We will not help you fund the Russian war on LGBT people.
Some, like Scott Shackford, do not agree with the boycott, at least, the one directed to Stoli:
"What’s sad about this effort is that if Russia succeeds in getting its hands back on Stoli, then a boycott actually makes sense. But the consequence will be that a powerful businessman who does support the gay community will lose his company. Boycotting Stoli now is a very bad idea. [Stoli owner Yuri] Scheffler is an ally who the gay and lesbian community needs to work with, not alienate. From a Western perspective it may be hard to realize that an incredibly rich person like Scheffler has the potential to be a victim of Russia’s authoritarian regime like its gay citizens or members of Pussy Riot, but it’s extremely important not to look at the nature of power and influence there the way we do here."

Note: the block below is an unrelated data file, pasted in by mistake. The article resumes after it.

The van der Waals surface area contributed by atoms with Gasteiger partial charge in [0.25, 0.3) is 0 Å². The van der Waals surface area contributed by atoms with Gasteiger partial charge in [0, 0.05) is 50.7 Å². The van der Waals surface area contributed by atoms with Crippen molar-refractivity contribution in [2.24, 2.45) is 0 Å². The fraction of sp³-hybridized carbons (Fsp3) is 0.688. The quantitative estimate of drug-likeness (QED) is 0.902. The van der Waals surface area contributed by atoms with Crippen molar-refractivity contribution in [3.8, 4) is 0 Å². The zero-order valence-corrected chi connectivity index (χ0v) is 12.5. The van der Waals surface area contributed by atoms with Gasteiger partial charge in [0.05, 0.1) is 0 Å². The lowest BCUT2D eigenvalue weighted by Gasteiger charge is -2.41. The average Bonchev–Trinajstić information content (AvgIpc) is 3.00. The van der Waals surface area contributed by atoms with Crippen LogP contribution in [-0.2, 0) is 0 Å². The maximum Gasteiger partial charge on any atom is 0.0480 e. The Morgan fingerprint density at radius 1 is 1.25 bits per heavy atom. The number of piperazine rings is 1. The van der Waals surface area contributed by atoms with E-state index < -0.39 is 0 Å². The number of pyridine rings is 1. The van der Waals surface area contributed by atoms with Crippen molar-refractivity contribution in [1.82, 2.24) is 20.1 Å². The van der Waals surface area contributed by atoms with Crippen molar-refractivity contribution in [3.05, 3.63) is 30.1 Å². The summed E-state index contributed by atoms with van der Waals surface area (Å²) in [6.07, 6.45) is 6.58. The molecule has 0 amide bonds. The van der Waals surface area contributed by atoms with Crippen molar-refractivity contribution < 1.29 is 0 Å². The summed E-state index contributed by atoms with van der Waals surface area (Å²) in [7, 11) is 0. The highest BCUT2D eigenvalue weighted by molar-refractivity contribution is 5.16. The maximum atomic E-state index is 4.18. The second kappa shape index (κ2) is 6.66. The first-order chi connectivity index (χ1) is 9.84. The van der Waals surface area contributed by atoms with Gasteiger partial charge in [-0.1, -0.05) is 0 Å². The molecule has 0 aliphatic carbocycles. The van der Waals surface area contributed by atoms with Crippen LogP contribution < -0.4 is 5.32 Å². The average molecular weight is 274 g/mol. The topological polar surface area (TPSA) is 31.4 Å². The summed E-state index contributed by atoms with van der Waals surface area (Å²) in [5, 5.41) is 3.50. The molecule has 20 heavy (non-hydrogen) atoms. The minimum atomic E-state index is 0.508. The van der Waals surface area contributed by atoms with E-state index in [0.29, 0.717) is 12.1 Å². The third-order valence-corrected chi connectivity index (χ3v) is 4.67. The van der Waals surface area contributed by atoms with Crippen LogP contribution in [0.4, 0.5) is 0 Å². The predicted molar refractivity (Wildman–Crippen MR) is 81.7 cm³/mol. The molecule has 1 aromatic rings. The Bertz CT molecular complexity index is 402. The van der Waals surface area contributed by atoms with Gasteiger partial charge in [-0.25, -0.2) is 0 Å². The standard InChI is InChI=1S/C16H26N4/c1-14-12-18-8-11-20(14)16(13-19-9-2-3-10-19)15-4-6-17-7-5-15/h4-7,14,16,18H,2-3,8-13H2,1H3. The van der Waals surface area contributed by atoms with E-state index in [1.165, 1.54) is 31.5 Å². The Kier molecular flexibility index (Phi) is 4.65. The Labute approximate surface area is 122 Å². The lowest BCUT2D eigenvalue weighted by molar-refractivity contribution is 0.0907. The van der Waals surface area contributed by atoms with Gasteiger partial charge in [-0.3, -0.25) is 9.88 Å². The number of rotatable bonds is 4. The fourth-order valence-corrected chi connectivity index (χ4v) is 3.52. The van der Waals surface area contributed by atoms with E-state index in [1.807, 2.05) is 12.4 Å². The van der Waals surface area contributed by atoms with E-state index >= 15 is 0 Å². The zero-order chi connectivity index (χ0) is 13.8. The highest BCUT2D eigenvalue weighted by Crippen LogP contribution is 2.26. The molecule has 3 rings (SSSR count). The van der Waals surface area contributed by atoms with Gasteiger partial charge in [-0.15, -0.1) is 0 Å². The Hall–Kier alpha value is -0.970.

I must remind everybody that the boycott targets all Russian products, and because vodka is a primary export from Russia, it is the object of many. Stoli is specially targeted cause of its status in American and European market and because of its denial of being Russian owned (when actually it is). But the boycott is aimed at ALL Russian brands.
Let’s see where it leads. At least, as Dan says, they are listening.